Safranbolu makes for a great trip from Ankara, as it’s just a 3 hour drive north. It is a cute little city with an old downtown area full of restored Ottoman houses, shops, mosques, and great views. Safranbolu is a World Heritage Site due to its architectural history. During Ottoman times, it was on a major trade route. Plan on wandering the streets, shopping, stopping at cafes for a break, and soaking up the old and interesting architecture.
Because of Covid and our desire for strict and standardized hygiene practices, we chose to stay at the Hilton Garden Inn for our 2 nights. We arrived about 11, checked in (room wasn’t ready), and then left our car and walked to the market area downtown. From the hotel it is a 1.6 mile walk downhill. GoogleMaps works well here, so we stuck in our destination and headed off. The first half was along a sidewalk down normal roads. Then the GPS wanted us to head down some very narrow, steep, cobblestone “roads” (I am not sure that cars would be possible on these).
We figured, “Why not?” and started down. The kids weren’t huge fans as it was pretty slippery and uneven and steep. Also fairly warm in the sun. This then led us to some side roads through pretty architecture and we popped out in the old market area. Our first goal was lunch. First place we tried was a typical cafe and only had drinks and dessert (If it says cafe but not restaurant, that will probably be the case). Next attempt was a restaurant at the Kuşçu Han Otel with outdoor seating.
Found a shady table and ordered. Kids got Izgara Köfte (Turkish meatballs). DH and I tried the Safranbolu ravioli as a starter. Turns out, it was not pasta at all but rather bread stuff with a spinach mixture. We also got yaprak sarma for a starter. This is normally one of DD’s favorite foods here (grape leaves wrapped around a rice mixture), but it came out with the yogurt sauce all over it (rather than on the side as we normally see it). She doesn’t like yogurt anything and was horrified. Poor girl.
Next door we shopped at the Safran Evi Lokumları (Saffron Turkish Delight House). Lokum is the word for Turkish Delight here. I did not particularly like Turkish Delight back in the US, but the fresh local stuff is delicious. Safranbolu is known for its Lokum, particularly its Saffron Lokum. The employee in the shop was very nice and helpful. She let us try a bunch of samples, including from lokum rolls. I’d never heard of lokum rolls before and they are AMAZING. They are stuffed with different fillings and then have an outing coating. My favorite was probably the brownie lokum roll–chocolate Turkish Delight rolled around a brownie mousse-type filling with chocolate powder on the outside. The hazelnut cream lokum roll was also really good. We also ended up buying some of the rose lokum, which had various nuts inside and then was rolled in dried rose petals.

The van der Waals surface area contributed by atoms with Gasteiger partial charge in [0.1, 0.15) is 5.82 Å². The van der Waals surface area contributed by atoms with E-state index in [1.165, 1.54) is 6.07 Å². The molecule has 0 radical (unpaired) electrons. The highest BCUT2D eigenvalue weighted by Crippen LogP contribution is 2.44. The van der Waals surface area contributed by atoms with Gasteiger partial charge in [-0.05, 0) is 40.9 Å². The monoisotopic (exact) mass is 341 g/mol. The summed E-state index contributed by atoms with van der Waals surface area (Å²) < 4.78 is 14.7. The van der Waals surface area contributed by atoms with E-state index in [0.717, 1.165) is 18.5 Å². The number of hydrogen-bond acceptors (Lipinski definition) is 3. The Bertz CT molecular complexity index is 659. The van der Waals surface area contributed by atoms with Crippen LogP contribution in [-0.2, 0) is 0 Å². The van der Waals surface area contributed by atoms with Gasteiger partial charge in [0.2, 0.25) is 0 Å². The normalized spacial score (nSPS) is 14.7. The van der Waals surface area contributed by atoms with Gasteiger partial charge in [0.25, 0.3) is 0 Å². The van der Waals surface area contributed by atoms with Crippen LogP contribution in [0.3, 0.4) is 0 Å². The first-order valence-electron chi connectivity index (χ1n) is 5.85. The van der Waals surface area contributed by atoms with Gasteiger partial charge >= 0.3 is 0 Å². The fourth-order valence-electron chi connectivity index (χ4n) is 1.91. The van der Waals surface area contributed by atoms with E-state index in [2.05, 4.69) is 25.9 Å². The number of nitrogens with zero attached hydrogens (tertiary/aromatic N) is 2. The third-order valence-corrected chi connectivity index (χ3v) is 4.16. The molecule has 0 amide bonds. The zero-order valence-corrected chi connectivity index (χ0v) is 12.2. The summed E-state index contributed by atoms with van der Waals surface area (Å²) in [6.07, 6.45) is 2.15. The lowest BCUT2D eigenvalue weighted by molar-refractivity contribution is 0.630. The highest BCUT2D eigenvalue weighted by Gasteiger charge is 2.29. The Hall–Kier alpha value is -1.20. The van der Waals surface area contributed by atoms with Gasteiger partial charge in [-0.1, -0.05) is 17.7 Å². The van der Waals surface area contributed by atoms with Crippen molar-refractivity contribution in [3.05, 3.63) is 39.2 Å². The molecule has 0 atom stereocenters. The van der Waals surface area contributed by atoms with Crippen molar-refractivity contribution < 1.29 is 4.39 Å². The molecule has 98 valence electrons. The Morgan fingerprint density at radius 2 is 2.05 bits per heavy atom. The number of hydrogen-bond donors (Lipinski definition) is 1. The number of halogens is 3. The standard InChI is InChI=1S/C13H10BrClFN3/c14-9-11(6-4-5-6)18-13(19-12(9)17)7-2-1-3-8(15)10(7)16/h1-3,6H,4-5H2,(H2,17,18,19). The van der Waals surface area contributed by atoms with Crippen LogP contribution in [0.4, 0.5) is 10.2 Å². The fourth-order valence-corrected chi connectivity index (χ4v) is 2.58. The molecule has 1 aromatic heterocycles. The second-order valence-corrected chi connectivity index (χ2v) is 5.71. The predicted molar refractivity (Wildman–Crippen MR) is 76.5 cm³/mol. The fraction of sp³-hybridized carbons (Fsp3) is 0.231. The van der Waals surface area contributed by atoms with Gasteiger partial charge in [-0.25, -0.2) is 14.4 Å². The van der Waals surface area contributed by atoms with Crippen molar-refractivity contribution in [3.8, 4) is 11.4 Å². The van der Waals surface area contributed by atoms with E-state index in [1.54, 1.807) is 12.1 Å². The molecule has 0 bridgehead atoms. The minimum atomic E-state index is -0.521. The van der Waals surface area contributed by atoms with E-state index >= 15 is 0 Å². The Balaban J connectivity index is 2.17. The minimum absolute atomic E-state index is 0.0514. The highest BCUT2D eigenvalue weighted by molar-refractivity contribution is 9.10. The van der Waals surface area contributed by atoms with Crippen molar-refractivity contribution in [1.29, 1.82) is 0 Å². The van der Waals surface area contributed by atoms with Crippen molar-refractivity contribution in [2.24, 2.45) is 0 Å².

She offered us tea, so we sat and drank some tea after our purchases (2 boxes of saffron lokum and a box of various lokum rolls). The kids don’t like tea, so she offered them Saffron Sprite. DD7 loved it, but DS4 doesn’t really like bubbly drinks!
Then we headed out to explore. We went into two different mosques and the Cinci Han. The Cinci Han is 350 years old and was a stopping spot and inn for traveling merchants. Now it is a hotel. The open lobby area had a restaurant. One mosque opened in 1661 and the other in 1779.
By this point, the kids were getting hot in their masks. Honestly, I was hot too. So we tracked down a spot for ice cream. There surprisingly did not seem to be dondurma (ice cream) shops, but we found a little grocery store that had an icecream cooler out front with packaged cones and bars. So we got some ice cream cones and found a shady bench in a mosque courtyard.
Near that mosque is a taxi stand, which was great because there was no way we were getting the kids to walk to very uphill 1.6 miles back to our hotel. The taxi stand is here.
We relaxed some at the hotel, and then walked to dinner. There were a surprising number of restaurants near the hotel. That night we ate at Sarmaşık Cafe, just 5 minutes from the hotel. They have a very large, walled in yard with tables scattered throughout. We were at least 20 feet from all the other tables. They also had plenty of space for kids to run around and play while waiting for food. Kids both got Tavuk Şiş (marinated chicken kebabs) and I got chicken fajitas. Kids ended the meal with ice cream, while I got a slice of cheesecake and DH got tiramisu. Very pleasant spot for a meal and good food.